“We actually raided them and we found out that many of these warehouses were operating legally and their stocks are covered by proper documents,” Guerrero said.
MANILA, Philippines – Authorities intercepted another smuggled shipment of party drug ecstasy worth P1.8 million in Pasay City.
The shipment, which contains 980 pieces of ecstasy pills, were found in a parcel misdeclared as “samples” at the Central Mail Exchange Center.
The Bureau of Customs (BOC)-Ninoy Aquino International Airport (NAIA) seized the shipment with the help of the Philippine Drug Enforcement Agency (PDEA) and Inter-Agency Drug Interdiction Task Group.
The package was shipped by a certain “U Janssen” from Netherlands and consigned to a certain “Joey S. Ramos Jr.” from Malate, Manila.
The BOC said the party drugs were found after the parcel was subjected to X-Ray scanning and 100% physical examination.
The examination yielded three vacuum sealed pouches containing different colors of pills – gray, turquoise, and orange pills – that were concealed inside a brown envelope.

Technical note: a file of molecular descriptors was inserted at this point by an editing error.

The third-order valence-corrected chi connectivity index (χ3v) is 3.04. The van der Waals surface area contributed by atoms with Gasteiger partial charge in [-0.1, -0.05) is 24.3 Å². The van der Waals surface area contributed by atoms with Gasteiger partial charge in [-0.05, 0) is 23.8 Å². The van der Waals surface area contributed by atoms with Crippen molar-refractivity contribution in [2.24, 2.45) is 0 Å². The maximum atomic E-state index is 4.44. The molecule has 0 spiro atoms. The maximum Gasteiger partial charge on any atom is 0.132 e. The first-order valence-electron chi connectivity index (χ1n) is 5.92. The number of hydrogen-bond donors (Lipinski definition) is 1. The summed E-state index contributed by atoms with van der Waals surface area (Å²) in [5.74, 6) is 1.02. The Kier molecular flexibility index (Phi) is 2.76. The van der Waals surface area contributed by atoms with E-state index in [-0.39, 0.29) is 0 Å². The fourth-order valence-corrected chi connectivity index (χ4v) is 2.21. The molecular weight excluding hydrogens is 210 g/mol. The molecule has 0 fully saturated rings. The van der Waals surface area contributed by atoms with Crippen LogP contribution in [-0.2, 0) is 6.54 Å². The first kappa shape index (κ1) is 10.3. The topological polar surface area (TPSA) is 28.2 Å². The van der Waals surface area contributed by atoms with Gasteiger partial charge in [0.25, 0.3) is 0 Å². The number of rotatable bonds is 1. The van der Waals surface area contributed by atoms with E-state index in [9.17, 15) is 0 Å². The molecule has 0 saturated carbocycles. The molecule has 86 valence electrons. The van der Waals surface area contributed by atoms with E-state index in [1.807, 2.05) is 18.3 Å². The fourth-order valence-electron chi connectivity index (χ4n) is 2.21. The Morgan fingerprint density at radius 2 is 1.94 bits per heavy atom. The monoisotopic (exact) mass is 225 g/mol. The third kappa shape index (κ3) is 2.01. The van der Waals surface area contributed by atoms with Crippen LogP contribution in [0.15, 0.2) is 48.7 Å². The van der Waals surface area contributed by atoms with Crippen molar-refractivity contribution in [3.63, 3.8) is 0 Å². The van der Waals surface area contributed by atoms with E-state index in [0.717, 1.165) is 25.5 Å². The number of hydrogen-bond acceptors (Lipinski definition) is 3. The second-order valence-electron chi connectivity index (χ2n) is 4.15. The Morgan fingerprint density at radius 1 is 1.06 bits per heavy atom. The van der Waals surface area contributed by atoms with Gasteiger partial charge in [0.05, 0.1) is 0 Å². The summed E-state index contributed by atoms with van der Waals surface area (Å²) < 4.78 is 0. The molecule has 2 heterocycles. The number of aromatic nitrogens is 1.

Field tests conducted by authorities confirmed that the seized Tablets were indeed Methylenedioxy-methamphetamine (MDMA) or commonly known as ecstasy.
The BOC said the contraband was turned over to the PDEA on Thursday for profiling and case build-up against the importers and other personalities involved for violation of the Dangerous Drugs Act of 2002 in relation to Section 1401 of the Customs Modernization and Tariff Act.
MANILA, Philippines – Around 21 tons of unsafe and hazardous goods were destroyed in a facility in Trece Martires, Cavite, the Bureau of Customs (BOC)-Ninoy Aquino International Airport (NAIA) said on Monday.